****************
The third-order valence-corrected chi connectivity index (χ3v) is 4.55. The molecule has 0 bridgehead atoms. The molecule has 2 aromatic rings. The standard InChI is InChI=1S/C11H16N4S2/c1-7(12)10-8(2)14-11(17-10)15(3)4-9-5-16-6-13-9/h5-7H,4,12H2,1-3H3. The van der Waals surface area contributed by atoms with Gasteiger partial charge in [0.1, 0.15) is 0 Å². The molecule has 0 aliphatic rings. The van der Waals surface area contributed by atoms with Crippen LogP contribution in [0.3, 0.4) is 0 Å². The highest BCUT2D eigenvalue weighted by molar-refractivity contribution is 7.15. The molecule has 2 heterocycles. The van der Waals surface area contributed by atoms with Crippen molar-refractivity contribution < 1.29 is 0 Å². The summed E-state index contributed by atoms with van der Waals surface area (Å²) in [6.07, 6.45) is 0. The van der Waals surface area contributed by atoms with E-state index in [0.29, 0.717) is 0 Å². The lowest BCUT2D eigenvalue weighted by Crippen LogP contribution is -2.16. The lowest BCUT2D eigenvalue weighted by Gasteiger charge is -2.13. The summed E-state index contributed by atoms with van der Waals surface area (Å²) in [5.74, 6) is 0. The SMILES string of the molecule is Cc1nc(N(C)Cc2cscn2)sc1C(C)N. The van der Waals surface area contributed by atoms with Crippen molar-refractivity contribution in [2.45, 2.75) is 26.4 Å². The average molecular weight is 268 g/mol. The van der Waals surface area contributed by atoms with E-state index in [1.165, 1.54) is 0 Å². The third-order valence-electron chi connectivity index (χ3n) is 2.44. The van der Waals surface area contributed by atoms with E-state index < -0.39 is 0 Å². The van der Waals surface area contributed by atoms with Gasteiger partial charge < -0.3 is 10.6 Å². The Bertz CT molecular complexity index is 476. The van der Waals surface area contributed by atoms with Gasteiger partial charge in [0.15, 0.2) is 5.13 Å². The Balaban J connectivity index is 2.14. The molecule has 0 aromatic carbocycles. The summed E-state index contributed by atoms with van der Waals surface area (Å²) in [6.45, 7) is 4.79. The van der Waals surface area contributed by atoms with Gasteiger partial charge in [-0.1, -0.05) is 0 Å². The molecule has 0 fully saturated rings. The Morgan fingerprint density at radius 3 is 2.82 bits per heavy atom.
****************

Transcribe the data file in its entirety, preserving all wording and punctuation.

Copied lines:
The third-order valence-corrected chi connectivity index (χ3v) is 4.55. The molecule has 0 bridgehead atoms. The molecule has 2 aromatic rings. The standard InChI is InChI=1S/C11H16N4S2/c1-7(12)10-8(2)14-11(17-10)15(3)4-9-5-16-6-13-9/h5-7H,4,12H2,1-3H3. The van der Waals surface area contributed by atoms with Gasteiger partial charge in [0.1, 0.15) is 0 Å². The molecule has 0 aliphatic rings. The van der Waals surface area contributed by atoms with Crippen LogP contribution in [0.3, 0.4) is 0 Å². The highest BCUT2D eigenvalue weighted by molar-refractivity contribution is 7.15. The molecule has 2 heterocycles. The van der Waals surface area contributed by atoms with Crippen molar-refractivity contribution < 1.29 is 0 Å². The summed E-state index contributed by atoms with van der Waals surface area (Å²) in [6.07, 6.45) is 0. The van der Waals surface area contributed by atoms with E-state index in [0.29, 0.717) is 0 Å². The lowest BCUT2D eigenvalue weighted by Crippen LogP contribution is -2.16. The lowest BCUT2D eigenvalue weighted by Gasteiger charge is -2.13. The summed E-state index contributed by atoms with van der Waals surface area (Å²) in [5.74, 6) is 0. The SMILES string of the molecule is Cc1nc(N(C)Cc2cscn2)sc1C(C)N. The van der Waals surface area contributed by atoms with Crippen molar-refractivity contribution in [2.45, 2.75) is 26.4 Å². The average molecular weight is 268 g/mol. The van der Waals surface area contributed by atoms with E-state index in [1.165, 1.54) is 0 Å². The third-order valence-electron chi connectivity index (χ3n) is 2.44. The van der Waals surface area contributed by atoms with E-state index < -0.39 is 0 Å². The van der Waals surface area contributed by atoms with Gasteiger partial charge < -0.3 is 10.6 Å². The Bertz CT molecular complexity index is 476. The van der Waals surface area contributed by atoms with Gasteiger partial charge in [0.15, 0.2) is 5.13 Å². The Balaban J connectivity index is 2.14. The molecule has 0 aromatic carbocycles. The summed E-state index contributed by atoms with van der Waals surface area (Å²) in [6.45, 7) is 4.79. The van der Waals surface area contributed by atoms with Gasteiger partial charge in [-0.1, -0.05) is 0 Å². The molecule has 0 fully saturated rings. The Morgan fingerprint density at radius 3 is 2.82 bits per heavy atom.